Psst! Work-Life Balance Is a Myth!

by Meredith Turits

When Wendy Clark, Senior Vice President, Integrated Marketing Communications and Capabilities at Coca Cola, stepped on stage at the 2014 Makers Conference with a slide that read "Work-Life Balance is False," the room grew quiet. But what about the idea for which we've all been striving — a core objective for all women in the workforce who want to lead a fulfilling life? It's a false goal, Clark tells me after her presentation at the conference. Balance is out: integration is in.

"We're all extremely goal-oriented, and you put a goal in front of someone, and typically they say, 'Fine, I'm going to go achieve that goal.' It's just something I could never achieve from a goal perspective. Over my career, people would say, 'You've got to get more balance. You're working too hard.' This is an impossible task," Clark says. "Too often we go, No, no, it's going to be fine!' but balance is going to be difficult if you're really trying to do a 50/50 — the definition of balance — it's really to not going to be possible to have these high-powered jobs and to have that. But if you find a company who will allow you through flexible work practices, on-site day care, etc. etc., it's entirely possible, because your life is integrated."

So, what does work-life integration actually look like? Clark gave a few tips on how to meld the two together so you can move more sanely between job and home.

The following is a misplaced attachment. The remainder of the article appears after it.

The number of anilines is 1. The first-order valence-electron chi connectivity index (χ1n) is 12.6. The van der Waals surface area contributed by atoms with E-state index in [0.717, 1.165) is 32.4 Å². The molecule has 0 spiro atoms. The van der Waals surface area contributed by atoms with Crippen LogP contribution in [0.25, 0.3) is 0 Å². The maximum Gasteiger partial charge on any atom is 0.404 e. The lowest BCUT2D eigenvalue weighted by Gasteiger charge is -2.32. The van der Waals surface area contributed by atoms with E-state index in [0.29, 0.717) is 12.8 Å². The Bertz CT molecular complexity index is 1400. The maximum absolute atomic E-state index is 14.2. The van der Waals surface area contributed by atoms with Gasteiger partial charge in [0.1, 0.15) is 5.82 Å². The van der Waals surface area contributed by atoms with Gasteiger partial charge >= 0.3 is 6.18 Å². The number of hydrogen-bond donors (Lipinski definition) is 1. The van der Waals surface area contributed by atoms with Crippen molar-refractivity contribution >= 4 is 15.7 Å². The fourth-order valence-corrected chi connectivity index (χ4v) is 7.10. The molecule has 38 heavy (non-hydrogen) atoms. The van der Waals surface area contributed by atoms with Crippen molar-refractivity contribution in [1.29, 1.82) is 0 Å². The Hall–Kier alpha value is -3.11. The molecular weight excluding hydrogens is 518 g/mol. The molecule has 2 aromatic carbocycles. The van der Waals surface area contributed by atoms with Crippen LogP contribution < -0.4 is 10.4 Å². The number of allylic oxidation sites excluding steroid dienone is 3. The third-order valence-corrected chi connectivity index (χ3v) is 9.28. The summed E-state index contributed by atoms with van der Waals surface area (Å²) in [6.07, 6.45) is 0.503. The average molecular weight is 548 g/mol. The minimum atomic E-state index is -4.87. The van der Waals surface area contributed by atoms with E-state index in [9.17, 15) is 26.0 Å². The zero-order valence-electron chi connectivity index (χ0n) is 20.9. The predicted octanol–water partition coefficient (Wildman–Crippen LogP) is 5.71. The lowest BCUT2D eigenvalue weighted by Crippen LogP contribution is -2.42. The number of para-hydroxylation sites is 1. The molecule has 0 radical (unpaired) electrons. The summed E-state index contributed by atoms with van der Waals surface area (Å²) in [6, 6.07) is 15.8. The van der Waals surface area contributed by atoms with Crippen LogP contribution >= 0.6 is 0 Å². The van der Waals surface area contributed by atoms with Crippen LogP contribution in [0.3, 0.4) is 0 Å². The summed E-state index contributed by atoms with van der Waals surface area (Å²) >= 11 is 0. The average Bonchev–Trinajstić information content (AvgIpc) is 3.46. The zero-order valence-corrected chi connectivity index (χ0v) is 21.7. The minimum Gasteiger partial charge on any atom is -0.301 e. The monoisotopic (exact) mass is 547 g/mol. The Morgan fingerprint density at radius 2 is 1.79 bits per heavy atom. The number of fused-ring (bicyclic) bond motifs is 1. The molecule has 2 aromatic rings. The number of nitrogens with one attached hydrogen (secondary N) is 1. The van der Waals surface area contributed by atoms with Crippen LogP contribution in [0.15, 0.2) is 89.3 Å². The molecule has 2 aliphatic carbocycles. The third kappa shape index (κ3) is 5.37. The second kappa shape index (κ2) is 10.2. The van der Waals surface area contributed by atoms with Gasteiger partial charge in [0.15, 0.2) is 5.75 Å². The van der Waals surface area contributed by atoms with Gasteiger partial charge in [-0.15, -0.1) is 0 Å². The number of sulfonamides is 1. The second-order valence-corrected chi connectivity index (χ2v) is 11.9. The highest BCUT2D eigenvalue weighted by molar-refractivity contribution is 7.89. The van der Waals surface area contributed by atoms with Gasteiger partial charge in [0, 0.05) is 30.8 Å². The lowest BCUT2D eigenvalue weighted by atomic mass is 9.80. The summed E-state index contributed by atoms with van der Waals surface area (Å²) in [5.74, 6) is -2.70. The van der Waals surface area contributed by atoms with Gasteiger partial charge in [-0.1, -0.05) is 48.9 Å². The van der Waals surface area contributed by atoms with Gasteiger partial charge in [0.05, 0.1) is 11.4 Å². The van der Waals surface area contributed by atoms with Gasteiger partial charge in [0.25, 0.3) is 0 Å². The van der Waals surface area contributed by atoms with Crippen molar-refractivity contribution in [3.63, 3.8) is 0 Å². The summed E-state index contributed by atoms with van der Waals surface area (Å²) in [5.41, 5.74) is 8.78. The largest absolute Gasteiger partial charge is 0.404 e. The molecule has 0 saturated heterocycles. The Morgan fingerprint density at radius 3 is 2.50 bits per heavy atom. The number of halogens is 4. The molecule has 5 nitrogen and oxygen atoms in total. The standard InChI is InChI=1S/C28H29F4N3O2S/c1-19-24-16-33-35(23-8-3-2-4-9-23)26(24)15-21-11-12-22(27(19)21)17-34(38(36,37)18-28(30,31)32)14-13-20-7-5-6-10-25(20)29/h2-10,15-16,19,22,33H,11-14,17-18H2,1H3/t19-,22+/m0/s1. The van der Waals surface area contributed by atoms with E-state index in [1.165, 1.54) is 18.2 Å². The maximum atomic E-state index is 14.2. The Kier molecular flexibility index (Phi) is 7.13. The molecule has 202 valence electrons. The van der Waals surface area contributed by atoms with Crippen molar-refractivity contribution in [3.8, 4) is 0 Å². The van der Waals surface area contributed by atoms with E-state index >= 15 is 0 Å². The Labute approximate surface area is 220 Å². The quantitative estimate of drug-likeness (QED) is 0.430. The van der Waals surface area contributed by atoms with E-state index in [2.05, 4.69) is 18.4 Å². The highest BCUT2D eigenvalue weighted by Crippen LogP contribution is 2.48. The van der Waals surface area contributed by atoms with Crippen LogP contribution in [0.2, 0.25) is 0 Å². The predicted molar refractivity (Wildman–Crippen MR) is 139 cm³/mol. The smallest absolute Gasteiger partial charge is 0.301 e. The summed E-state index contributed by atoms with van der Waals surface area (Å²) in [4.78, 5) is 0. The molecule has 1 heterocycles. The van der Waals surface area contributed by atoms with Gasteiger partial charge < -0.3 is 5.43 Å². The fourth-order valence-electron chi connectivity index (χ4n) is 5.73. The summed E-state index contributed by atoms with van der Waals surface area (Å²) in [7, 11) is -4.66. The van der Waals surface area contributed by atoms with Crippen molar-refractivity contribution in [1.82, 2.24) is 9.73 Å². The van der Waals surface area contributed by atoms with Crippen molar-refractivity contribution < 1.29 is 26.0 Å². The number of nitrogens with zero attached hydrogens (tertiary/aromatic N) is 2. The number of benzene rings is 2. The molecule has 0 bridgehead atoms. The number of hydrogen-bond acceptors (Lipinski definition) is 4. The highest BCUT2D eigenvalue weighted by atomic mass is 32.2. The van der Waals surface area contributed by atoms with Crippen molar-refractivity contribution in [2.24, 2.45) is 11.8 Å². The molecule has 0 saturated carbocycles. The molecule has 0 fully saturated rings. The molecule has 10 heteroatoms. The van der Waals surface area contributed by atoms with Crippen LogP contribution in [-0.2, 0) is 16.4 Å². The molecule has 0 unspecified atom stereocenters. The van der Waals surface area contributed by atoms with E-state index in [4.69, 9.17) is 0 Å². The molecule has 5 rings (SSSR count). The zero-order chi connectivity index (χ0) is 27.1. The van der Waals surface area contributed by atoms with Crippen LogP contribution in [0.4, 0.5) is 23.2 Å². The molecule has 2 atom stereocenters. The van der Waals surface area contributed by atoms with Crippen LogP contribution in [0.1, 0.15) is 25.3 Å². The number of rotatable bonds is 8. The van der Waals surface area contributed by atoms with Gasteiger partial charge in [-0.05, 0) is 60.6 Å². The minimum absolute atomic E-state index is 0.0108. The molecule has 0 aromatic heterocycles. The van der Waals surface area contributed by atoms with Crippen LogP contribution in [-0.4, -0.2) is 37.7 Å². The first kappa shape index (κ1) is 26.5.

Set guidelines with your technology, and declare your intent

"[Your phone] is always close to you. It's so easy to get pulled back into it, so the careful management of technology is really important. Commit to and proclaim what you're going to do. My team knows from 6 to 9, I'm pretty much off the grid ... declaring that is important. During that time, I'm not going to be very available. They have my home phone number, and if something's burning down, someone knows how to get me."

Own your work

"There will be times when I'm out with my kids on a weekend, and I'm waiting for a really important email from my boss, and I'll describe to them what's going on. It's not that I'm just randomly hanging out looking for something and ignoring you; I really have something I'm looking for."

Dedicate your focus

"There was one situation where we had just gone in to put-put golf, and I got an email from my boss, and I literally had to answer it. I'm sitting there going, I can't do [both these things]. You're not going to do either one well — that's the most important aspect of that. It wasn't going to be a good email, and it wasn't going to be good mommy time. I'm going to fail at both if I try to do both. So we got set up and I literally said, "Each of you play two holes for Mommy, and by hole number 7, I'm coming back and I want my scores to look good. And I'm going to go do an email." And rather than stand there and do it, I removed myself from the situation, went to the car, sent the email I needed to send, left my phone there, and came back. I think that's a really important aspect.

"If you splice your life into highly focused elements — now I'm put-put golfing, now I'm emailing — instead of trying to put it together, you're much more effective. Give yourself permission to focus fully, even if it's really finely spliced. That's what I mean by life integration."

Image: Getty Images